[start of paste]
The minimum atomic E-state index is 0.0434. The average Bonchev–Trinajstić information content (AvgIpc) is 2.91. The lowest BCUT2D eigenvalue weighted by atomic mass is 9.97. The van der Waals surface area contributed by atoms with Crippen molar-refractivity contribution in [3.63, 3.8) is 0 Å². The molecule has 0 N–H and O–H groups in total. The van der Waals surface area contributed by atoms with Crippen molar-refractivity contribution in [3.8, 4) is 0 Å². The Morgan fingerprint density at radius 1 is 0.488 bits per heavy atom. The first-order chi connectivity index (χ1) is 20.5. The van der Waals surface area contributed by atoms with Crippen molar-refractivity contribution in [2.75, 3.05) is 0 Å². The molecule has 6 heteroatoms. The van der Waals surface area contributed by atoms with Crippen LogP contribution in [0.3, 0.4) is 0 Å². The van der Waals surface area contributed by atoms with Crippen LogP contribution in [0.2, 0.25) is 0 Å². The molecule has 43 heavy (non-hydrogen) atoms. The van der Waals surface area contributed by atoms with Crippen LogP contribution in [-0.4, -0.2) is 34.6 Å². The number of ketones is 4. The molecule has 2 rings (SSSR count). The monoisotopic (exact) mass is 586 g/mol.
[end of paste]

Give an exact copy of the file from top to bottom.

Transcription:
The minimum atomic E-state index is 0.0434. The average Bonchev–Trinajstić information content (AvgIpc) is 2.91. The lowest BCUT2D eigenvalue weighted by atomic mass is 9.97. The van der Waals surface area contributed by atoms with Crippen molar-refractivity contribution in [3.63, 3.8) is 0 Å². The molecule has 0 N–H and O–H groups in total. The van der Waals surface area contributed by atoms with Crippen molar-refractivity contribution in [3.8, 4) is 0 Å². The Morgan fingerprint density at radius 1 is 0.488 bits per heavy atom. The first-order chi connectivity index (χ1) is 20.5. The van der Waals surface area contributed by atoms with Crippen molar-refractivity contribution in [2.75, 3.05) is 0 Å². The molecule has 6 heteroatoms. The van der Waals surface area contributed by atoms with Crippen LogP contribution in [0.3, 0.4) is 0 Å². The van der Waals surface area contributed by atoms with Crippen LogP contribution in [0.2, 0.25) is 0 Å². The molecule has 43 heavy (non-hydrogen) atoms. The van der Waals surface area contributed by atoms with Crippen LogP contribution in [-0.4, -0.2) is 34.6 Å². The number of ketones is 4. The molecule has 2 rings (SSSR count). The monoisotopic (exact) mass is 586 g/mol.